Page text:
Kintsugi is the ancient Japanese art of fixing broken pottery with gold, emphasizing the idea that by embracing flaws and imperfections, you can create a unique, stronger, and more beautiful piece of art arising from the cracks. 4 As the pottery is handed down the generations, heirs are reminded of the history and experiences of the family and live through the lessons of their ancestors. Just as with Kintsugi, companies should teach their employees by always correcting and sharing their mistakes. No mistake must remain unnoticed or unchallenged.
This is also important for organizational justice since employees tend to be more hesitant in reporting misconduct when they think a company does not enact its policy and procedures. When considered companies lose five percent of revenue a year to fraud5, providing your employees with a trustworthy environment to speak up by showing them you don't turn a blind eye to any type of misconduct is going to save your money and reputation.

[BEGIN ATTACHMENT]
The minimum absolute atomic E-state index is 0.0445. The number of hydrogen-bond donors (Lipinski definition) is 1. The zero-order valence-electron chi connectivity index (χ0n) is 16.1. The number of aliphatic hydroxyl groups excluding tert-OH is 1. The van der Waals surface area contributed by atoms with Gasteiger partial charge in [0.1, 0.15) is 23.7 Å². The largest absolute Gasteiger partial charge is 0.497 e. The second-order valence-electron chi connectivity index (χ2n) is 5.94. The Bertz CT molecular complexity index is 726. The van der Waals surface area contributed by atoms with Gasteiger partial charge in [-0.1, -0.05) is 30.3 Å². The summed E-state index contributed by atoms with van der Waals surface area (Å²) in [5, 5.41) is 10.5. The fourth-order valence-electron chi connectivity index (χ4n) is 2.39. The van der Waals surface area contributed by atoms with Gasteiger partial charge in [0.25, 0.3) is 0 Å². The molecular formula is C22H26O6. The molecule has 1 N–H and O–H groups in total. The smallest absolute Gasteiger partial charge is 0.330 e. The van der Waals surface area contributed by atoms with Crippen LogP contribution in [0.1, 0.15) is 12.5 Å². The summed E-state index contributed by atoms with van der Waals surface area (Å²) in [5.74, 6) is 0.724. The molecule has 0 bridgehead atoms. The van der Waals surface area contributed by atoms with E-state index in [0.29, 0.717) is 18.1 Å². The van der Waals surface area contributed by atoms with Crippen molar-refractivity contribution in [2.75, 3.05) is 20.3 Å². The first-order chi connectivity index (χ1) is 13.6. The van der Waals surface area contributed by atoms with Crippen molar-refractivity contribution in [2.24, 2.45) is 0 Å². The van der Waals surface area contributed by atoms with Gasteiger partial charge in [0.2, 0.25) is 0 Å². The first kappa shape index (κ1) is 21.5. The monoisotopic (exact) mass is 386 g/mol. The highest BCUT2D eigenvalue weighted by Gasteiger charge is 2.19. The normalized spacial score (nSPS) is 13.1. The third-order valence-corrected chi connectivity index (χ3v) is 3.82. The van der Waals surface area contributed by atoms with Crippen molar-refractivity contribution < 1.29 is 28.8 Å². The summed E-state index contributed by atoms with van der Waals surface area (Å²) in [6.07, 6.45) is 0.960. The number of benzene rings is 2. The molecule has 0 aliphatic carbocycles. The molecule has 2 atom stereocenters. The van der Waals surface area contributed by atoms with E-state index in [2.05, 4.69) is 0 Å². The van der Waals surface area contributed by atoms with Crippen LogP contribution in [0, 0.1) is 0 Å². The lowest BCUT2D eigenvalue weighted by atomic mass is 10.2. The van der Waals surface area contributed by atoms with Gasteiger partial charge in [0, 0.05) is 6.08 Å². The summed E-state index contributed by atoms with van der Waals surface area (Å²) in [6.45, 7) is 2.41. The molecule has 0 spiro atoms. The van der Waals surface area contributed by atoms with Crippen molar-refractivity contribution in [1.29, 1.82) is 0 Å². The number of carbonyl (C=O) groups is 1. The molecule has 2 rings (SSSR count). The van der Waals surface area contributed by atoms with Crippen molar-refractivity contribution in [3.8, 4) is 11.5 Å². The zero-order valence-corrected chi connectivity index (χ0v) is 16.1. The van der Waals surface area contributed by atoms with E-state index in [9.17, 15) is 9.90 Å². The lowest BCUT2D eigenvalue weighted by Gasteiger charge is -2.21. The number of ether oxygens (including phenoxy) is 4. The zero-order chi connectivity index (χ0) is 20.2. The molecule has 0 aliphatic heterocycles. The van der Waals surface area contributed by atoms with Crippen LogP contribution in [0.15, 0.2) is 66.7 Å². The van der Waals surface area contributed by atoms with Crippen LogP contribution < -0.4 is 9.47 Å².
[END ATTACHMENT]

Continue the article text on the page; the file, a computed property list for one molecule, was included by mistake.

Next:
Also, encouraging employees to do the right thing by managing their behavior will help you to structure an ethical culture within the company. There are several psychological methods that can achieve powerful behavioral change within a company, including "nudge theory" introduced by Richard Thaler, who was awarded the Nobel Memorial Prize in Economic Sciences in 2017.
Nudge theory is based on the fact that the majority of our decisions are the result of humans' instinctive and unconscious way of thinking. Thus, the theory uses this to encourage certain behavior without restricting people's freedom of choice.6